Ethical Storysharing, Part 2
April 19, 2011
(Frequent contributor Thaler Pekar recently delivered a lecture on the Ethics of Working with Story to Kent State University’s graduate program in Information Architecture and Knowledge Management. Click here to read part 1. The complete video of the lecture can be seen at her Web site, www.thalerpekar.com.)
Thinking about the stories you're not hearing is critical to the ethical use of story. Do you have a responsibility to seek them out? Also, do you plan to label and publicly present the stories you do gather? And if so, how will the context affect the way the audience perceives those stories?
The way you choose to label stories -- "Stories from College Graduates," "Stories from Women," Stories from African Americans” -- can affect the way in which they are understood. When you label, you may lose some of the context and emotion that is critical to true understanding.
Similarly, Nigerian writer Chimamanda Adichie warns, in a 2009 TED Talk, about the "danger of the single story." As Adichie says:
How they are told, who tells them, when they are told, how many stories are told, are really dependent on power. Power is the ability not just to tell the story of another person, but to make it the definitive story of that person. The Palestinian poet Mourid Barghouti writes, "That if you want to dispose a people, the simplest way to do it is to tell their story and to start with, 'Secondly...'
Start the story with the arrows of the Native Americans, but not with the arrival of the British, and you have an entirely different story. Start the story with the failure of the African states, and not with the colonial creation of the African state, and you have an entirely different story...."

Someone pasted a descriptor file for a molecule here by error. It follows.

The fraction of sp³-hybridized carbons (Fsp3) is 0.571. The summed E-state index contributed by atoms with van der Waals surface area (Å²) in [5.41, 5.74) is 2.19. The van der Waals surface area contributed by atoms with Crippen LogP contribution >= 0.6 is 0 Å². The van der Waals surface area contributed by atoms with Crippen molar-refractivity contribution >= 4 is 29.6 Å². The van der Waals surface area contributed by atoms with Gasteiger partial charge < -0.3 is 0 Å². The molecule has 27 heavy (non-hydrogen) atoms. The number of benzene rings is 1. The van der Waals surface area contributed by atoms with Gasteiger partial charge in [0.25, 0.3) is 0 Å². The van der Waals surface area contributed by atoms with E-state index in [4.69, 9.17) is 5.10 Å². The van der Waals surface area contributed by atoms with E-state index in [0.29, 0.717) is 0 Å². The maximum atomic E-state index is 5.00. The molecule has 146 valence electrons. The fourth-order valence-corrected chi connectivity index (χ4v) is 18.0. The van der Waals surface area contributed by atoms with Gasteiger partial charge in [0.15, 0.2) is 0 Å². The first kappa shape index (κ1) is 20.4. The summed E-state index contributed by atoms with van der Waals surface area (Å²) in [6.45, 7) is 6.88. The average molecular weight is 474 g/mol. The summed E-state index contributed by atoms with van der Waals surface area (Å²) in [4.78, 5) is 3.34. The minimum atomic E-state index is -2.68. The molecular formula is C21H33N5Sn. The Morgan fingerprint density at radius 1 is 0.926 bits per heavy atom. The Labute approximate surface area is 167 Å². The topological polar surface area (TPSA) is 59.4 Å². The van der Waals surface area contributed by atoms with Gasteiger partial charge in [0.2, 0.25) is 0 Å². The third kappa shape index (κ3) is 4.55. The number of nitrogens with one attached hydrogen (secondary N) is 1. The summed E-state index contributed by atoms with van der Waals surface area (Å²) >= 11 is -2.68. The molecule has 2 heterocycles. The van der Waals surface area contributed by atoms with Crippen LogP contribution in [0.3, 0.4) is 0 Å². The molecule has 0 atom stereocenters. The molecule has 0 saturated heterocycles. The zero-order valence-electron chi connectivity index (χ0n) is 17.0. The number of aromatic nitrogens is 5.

(I encourage you to watch the entire twenty-minute talk.)
Be aware, as well, of other power imbalances, of people feeling they have no recourse but to say "Yes" when you ask them to share their story. Perhaps you want to use it in an advertising campaign or a public service announcement and are offering monetary compensation or an all-expenses-paid trip. Either may constitute a power imbalance.
The pendulum can swing too far in the other direction as well. I've often heard well-meaning nonprofit executives say "we simply can't tell this person's story; they are too vulnerable, and we must protect them." This, too, involves a kind of power imbalance. People have the right to be fully informed -- and to make their own decisions about whether to share, or not share, their stories.
Before you jump into story-gathering mode take a good look at your informed-consent documents. Better yet, have an outside expert take a look at them. You might want to offer choices about the ways in which an individual's story will be shared (e.g., anonymously, or only in certain circumstances or formats, or only with certain audiences).
Stories are extremely personal, powerful, and persuasive. They can affect great change in organizations, in the way a person perceives a situation or other people, and in the world. To be a true narrative leader, you must respect and uphold the highest ethical standards when gathering stories, sharing stories, and working with the people who choose to share those stories.
As I wrote in part one of this essay, your goal is to empower, not exploit. When you use story ethically, you enable people to be heard, respected, and celebrated.
-- Thaler Pekar